2. In the left panel, under Compartment, select the compartment that hosts your cluster.
  3. In the list of clusters, click the name of the cluster whose nodes you want to examine.
  4. In the list of cluster nodes, click the name of a node to examine.
  5. In the list of cluster nodes, click the name of a cluster node.
  6. The Node Metrics section displays a default set of charts for the selected node.
To view default metric charts for all clusters in a compartment:
  1. Open the navigation menu and click Observability and Management. Under Monitoring, click Service Metrics.
  2. For Compartment, select the compartment that contains the clusters that you're interested in.
  3. For Metric Namespace, select oci_big_data_service. The Service Metrics page dynamically updates the page to show charts for each metric that is emitted by the selected metric namespace.

Optionally, you can specify other dimensions to filter your displayed metrics. For more information, see To filter results and To select different resources.

For more information about monitoring and notifications in Oracle Cloud Infrastructure, see Monitoring Overview and Notifications Overview.

Create Metric Queries in the Console

To create a query for a customized view of your metrics:
  1. Open the navigation menu and click Observability and Management. Under Monitoring, click Metrics Explorer.
    The Metrics Explorer page displays an empty chart with fields to build a query.
  2. Fill in the fields for a new query.

    For more information, see Building Metric Queries.

Connecting to a Cluster Node using SSH

To connect to a Big Data cluster node via a command shell, use Secure Shell (SSH).

An SSH key pair is created when a cluster is created, and the public key is installed on all nodes of the cluster. See Creating a Cluster. For information about creating other key pairs, see Managing Key Pairs on Linux Instances.

Prerequisites
To use SSH to connect to a cluster, you must:
  • Have access to the private SSH key that's associated with a public key assigned to the cluster.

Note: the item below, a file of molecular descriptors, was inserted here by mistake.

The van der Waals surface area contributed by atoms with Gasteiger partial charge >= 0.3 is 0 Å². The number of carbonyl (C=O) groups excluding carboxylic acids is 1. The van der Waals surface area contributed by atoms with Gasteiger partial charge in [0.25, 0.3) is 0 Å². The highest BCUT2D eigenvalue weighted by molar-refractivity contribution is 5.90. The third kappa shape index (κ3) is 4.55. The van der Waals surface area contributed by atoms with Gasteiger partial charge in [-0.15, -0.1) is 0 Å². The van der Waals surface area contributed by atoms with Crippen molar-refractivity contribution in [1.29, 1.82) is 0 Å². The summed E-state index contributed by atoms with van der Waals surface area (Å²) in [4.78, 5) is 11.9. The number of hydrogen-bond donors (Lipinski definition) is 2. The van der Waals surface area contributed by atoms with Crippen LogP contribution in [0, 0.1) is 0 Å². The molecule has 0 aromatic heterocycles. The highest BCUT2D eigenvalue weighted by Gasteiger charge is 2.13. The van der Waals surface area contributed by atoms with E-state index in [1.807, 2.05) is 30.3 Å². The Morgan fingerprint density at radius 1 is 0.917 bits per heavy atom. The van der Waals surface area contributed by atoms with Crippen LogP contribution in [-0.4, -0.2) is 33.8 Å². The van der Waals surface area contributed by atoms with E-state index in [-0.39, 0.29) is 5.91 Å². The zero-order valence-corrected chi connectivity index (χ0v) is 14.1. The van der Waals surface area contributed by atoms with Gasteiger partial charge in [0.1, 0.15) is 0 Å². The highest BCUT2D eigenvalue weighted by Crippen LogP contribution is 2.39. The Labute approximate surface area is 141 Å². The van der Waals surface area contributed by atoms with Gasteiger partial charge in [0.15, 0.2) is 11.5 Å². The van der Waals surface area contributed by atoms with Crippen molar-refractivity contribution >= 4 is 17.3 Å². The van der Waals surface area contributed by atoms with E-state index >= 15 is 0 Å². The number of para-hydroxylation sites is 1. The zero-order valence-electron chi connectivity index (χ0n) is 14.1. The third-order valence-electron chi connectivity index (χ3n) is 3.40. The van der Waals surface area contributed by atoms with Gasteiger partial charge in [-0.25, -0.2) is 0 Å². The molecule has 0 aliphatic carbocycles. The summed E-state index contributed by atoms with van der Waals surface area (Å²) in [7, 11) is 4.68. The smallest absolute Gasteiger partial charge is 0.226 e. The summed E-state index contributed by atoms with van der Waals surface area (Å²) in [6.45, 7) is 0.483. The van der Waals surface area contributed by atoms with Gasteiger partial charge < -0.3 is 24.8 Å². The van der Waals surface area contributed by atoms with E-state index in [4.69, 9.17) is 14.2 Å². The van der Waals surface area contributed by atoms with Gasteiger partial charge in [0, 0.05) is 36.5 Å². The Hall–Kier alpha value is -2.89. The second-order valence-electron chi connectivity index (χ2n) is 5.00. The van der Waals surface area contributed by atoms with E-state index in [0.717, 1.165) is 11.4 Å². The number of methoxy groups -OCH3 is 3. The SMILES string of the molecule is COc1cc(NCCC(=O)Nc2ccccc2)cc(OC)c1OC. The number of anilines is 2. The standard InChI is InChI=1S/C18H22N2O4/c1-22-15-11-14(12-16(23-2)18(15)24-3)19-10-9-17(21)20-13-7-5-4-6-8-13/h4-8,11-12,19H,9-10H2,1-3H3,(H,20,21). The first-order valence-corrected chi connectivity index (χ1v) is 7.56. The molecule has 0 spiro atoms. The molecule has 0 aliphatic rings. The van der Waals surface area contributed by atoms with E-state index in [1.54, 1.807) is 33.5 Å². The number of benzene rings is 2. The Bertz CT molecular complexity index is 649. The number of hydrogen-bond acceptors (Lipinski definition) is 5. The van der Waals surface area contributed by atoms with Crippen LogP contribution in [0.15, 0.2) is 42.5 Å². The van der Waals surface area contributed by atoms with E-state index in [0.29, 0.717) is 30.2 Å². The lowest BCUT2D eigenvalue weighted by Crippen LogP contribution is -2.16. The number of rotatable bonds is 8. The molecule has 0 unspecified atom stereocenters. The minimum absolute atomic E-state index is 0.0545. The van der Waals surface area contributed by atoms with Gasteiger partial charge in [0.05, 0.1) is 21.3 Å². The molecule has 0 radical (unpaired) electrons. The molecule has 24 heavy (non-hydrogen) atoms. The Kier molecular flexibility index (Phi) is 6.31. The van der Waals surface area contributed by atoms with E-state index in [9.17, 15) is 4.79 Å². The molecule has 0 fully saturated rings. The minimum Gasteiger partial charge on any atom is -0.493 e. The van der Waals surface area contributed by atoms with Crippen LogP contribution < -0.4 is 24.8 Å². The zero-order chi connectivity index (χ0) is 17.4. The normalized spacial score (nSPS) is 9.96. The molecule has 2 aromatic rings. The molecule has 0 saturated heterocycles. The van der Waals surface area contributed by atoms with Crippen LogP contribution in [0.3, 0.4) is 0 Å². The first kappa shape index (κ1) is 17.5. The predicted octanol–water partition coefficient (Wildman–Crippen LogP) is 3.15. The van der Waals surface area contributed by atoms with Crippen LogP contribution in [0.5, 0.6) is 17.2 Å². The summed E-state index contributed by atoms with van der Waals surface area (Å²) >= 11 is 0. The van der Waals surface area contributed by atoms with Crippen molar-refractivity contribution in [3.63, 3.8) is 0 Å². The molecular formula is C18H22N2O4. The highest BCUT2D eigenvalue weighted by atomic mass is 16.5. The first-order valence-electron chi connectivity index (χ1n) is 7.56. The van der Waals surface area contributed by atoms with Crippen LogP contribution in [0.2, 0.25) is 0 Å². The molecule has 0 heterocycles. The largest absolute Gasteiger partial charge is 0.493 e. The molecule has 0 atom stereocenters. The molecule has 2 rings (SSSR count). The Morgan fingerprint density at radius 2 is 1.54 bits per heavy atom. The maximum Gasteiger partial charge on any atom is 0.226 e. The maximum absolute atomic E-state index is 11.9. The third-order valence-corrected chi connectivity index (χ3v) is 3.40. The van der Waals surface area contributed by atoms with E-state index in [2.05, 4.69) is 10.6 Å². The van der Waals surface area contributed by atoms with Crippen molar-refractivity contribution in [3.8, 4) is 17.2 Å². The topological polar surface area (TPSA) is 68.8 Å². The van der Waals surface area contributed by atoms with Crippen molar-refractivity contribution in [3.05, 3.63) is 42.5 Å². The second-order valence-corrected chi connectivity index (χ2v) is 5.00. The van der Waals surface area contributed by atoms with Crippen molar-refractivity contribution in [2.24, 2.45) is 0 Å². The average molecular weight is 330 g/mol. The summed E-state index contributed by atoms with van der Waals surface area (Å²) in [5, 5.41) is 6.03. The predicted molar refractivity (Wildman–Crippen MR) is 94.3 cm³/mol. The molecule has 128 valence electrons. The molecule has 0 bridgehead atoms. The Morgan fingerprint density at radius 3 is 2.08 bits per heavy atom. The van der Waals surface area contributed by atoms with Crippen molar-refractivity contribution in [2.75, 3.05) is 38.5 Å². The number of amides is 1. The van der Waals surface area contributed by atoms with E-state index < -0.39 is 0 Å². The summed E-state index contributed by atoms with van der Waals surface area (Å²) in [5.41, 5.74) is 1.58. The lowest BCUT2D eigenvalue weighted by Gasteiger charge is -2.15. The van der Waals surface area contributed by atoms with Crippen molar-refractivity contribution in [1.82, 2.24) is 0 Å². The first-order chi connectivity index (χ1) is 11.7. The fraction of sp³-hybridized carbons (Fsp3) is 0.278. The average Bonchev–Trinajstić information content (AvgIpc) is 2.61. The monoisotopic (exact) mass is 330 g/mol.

Note also that permissions on the private key file must allow you read/write/execute access, but prevent other users from accessing the file. For example, to set appropriate permissions, you might enter chmod 600 ~/.ssh/my_keys/my_host_key_filename. If permissions are not set correctly and the private key file is accessible to other users, the ssh utility will simply ignore the private key file.

  • Know the public IP address of the node you want to connect to. You can find the IP address by looking at the Node Details page in the Oracle Cloud Console. See Viewing Cluster Node Details.
  • Ensure port 22 is open. See Define Security Rules.
Connecting to the Cluster by Using SSH at the command line:

To connect to a node in a public subnet:

  1. Use the following command to set the file permissions so that only you can read the file:
    $ chmod 400 <private_key>

    <private_key> is the full path and name of the file that contains the private key associated with the cluster you want to access.

  2. Use the following SSH command to access the cluster.
    $ ssh –i <private_key> <username>@<public-ip-address>

    <private_key> is the full path and name of the file that contains the private key associated with the instance you want to access.

    <username> is the default name for the cluster. The default user name is opc.

    <public-ip-address> is the public IP address of the cluster node you want to access.

Note that if the SSH private key isn't stored in the file or in the path that the ssh utility expects (for example, the ssh utility might expect the private key to be stored in ~/.ssh/id_rsa), you must explicitly specify the private key filename and location in one of two ways:
  • Use the -i option to specify the filename and location of the private key. For example, ssh -i ~/.ssh/my_keys/my_host_key_filename opc@192.0.2.254
  • Add the private key filename and location to an SSH configuration file, either the client configuration file (~/.ssh/config) if it exists, or the system-wide client configuration file (/etc/ssh/ssh_config). For example, you might add the following:Host 192.0.2.254 IdentityFile ~/.ssh/my_keys/my_host_key_filename